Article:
Another advantage for students: Students can practice their presentation skills and wait to submit until they’ve recorded their favorite take. 

Screencastify Submit is simple because it’s designed to be a secure, closed system between teachers and students. However, the broader Screencastify suite — one of the top Google Chrome extensions for educators and students — has plenty of integrations with popular LMSes and edtech platforms. 

2. PowerPoint and Google Slides

Two of the classic slide-building apps, PowerPoint and Google Slides feel very traditional compared to many of the other tools listed here. Still, both apps are easy introductions to the concept of creating basic 2D designs and visually appealing presentations. PowerPoint Presentations and Google Slides allow students to create slideshow content with transitions, animations, multiple slide layouts, and more.

These presentation software solutions help students prioritize the information that’s most useful to their audience and hone the ability to present that material in a visually engaging way. They can also be used in conjunction with screencasting or screen sharing to present in a more live or interactive manner.

These apps are both widespread and integrate seamlessly with a variety of tools. For Apple users, Keynote is another option in this same style, but it’s limited to only macOS and iOS, making it less widely adopted.

Note that Google Slides is free for everyone with a Gmail account, but PowerPoint requires an individual subscription or a school-wide license.

3. Prezi Next

The original Prezi was like a cooler, snappier version of PowerPoint. It did away with the feeling that every slide was a static rectangular image and let users create presentations that felt more like unique little worlds 🌍  than like conference room snooze-fests 😴 .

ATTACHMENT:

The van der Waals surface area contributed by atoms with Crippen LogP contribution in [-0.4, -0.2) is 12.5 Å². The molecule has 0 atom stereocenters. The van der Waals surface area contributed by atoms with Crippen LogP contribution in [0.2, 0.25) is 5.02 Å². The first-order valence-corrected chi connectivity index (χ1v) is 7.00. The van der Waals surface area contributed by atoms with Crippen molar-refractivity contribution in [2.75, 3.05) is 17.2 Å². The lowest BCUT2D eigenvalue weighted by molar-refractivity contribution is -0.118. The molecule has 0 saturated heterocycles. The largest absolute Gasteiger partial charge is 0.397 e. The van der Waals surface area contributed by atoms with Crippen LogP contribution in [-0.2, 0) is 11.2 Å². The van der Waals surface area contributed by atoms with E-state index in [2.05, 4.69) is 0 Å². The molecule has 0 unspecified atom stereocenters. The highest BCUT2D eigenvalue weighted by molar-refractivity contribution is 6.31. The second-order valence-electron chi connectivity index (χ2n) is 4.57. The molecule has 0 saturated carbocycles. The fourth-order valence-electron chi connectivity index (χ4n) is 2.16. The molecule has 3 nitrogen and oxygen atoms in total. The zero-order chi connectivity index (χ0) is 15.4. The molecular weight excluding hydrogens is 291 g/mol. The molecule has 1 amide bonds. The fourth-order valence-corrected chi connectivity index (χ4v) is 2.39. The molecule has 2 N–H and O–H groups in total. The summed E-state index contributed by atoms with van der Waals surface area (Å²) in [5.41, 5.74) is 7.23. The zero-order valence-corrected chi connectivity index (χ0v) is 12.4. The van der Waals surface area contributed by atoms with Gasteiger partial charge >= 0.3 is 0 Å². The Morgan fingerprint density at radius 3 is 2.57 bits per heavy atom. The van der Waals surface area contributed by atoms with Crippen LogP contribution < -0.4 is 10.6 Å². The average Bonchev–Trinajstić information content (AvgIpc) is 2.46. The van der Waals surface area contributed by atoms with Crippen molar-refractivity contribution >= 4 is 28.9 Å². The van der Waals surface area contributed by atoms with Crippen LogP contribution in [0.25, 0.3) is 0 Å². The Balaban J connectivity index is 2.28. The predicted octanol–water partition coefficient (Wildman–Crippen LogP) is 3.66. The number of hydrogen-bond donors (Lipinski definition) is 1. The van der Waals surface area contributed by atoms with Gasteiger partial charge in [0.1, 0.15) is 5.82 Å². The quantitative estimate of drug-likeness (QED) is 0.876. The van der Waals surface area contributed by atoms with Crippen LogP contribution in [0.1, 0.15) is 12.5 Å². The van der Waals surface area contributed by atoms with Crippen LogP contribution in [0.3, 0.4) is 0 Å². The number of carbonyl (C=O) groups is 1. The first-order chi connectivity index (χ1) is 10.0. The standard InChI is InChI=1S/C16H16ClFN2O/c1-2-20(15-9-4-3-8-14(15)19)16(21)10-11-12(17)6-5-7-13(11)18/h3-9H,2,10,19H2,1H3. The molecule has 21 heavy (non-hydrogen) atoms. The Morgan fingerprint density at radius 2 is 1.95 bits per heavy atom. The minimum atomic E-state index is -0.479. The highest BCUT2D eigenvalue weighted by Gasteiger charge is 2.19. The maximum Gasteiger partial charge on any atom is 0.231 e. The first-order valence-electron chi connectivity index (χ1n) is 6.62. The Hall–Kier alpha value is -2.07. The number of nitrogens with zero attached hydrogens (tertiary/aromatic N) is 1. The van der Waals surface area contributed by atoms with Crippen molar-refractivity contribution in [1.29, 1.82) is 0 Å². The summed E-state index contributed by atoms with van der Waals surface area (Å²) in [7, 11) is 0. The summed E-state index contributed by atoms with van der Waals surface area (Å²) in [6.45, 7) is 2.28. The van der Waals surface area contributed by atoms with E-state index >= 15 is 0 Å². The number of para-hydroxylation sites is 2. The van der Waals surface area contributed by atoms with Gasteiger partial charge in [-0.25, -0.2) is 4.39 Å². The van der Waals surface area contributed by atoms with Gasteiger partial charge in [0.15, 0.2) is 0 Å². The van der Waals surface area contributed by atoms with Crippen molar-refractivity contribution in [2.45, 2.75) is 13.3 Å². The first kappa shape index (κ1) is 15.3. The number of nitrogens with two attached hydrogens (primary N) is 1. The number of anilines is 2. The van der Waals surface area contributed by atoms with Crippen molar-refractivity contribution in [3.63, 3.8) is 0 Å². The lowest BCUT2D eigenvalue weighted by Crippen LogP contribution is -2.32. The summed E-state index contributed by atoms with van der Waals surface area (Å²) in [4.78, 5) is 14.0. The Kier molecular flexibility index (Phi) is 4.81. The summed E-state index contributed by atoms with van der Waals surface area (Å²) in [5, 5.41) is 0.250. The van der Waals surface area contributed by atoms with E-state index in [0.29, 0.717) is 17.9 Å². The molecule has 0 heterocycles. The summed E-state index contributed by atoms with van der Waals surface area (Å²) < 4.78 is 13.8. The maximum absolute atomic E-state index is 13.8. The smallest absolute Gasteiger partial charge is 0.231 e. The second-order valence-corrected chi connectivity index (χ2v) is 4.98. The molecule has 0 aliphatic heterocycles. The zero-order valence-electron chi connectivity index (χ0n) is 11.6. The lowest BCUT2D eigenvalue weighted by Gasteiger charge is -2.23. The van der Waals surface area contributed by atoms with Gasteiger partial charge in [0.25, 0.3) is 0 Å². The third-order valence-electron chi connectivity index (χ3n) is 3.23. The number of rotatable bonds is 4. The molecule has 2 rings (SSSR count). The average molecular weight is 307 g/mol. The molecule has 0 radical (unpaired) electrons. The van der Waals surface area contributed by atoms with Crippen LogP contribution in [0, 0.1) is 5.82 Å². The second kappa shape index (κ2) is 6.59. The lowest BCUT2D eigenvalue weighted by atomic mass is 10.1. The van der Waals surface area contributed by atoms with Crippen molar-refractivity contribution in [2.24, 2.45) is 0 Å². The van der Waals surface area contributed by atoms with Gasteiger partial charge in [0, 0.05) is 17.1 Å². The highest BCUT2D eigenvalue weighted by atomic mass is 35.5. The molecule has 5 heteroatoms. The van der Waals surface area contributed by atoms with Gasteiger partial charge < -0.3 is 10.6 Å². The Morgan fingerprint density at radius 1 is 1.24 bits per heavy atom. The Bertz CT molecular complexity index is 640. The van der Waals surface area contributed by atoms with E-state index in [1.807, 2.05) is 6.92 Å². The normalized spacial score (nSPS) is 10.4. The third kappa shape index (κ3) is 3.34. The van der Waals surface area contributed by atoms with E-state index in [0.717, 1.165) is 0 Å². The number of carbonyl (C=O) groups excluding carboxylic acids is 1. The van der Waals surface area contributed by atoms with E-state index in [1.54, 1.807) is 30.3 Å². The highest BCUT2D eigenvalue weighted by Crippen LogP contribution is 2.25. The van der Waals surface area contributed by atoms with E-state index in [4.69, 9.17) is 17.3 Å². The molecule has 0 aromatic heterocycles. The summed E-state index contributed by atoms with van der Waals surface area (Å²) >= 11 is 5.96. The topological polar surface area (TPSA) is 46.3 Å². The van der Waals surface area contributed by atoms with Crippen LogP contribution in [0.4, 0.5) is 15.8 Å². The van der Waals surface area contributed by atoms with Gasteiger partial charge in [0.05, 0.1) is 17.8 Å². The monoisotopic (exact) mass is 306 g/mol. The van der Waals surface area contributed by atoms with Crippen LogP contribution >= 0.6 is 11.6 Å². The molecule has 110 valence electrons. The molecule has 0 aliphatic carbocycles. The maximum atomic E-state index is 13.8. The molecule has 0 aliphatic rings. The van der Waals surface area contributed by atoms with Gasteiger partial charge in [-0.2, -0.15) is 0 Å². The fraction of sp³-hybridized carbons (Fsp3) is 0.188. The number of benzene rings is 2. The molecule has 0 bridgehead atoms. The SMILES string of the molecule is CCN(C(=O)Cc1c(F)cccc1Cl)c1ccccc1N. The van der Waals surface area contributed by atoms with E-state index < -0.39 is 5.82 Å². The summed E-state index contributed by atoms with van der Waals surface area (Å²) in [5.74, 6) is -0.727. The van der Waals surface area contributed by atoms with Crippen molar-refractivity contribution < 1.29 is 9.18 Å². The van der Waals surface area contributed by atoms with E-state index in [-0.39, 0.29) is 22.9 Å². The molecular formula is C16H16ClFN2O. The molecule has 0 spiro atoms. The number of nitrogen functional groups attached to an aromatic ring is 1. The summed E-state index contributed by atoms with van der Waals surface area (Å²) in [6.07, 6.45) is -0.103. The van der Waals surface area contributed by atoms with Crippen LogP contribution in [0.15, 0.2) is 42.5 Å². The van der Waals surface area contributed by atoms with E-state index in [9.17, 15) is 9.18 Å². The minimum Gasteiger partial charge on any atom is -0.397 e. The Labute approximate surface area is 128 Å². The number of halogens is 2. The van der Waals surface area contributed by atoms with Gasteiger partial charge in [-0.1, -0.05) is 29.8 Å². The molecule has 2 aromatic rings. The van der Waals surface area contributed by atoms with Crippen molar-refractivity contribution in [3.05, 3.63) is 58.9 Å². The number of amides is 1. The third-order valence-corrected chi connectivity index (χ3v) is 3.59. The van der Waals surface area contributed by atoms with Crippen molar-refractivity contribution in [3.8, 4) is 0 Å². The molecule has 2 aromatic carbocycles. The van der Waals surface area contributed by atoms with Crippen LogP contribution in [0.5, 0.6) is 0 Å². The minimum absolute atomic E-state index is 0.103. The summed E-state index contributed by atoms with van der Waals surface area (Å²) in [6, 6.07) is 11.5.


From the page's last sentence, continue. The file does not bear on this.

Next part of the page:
Unfortunately, it was built on Adobe Flash, which is dead and gone .

Prezi Next is the new generation of Prezi, built fresh in HTML5. It keeps the feel of the original and enables students to produce creative, imaginative presentations full of both whimsy and functionality. Templates in Prezi Next allow students to be creative, detailed, and look great in the process.

Prezi also integrates with major video conferencing apps like Google Meet and Zoom, allowing students to present their Prezi live. 

4. Haiku Deck

Haiku Deck is another slide-based presentation app. It’s entirely cloud-based, meaning you can access Haiku Deck from the web. The big differentiator with Haiku Deck is its automated image search. The app intelligently analyzes the text that your students add to their slides, then it suggests photos and slide designs that make sense for that text.

Haiku Deck gives users access to over 40 million royalty-free images (meaning no more watermarks or pixelated backgrounds) and includes dozens of themes designed by pros, complete with complementary fonts picked out for each one.

Haiku Deck is mostly a standalone tool. So, while you don’t get deep integrations with other tools, you might not really need them.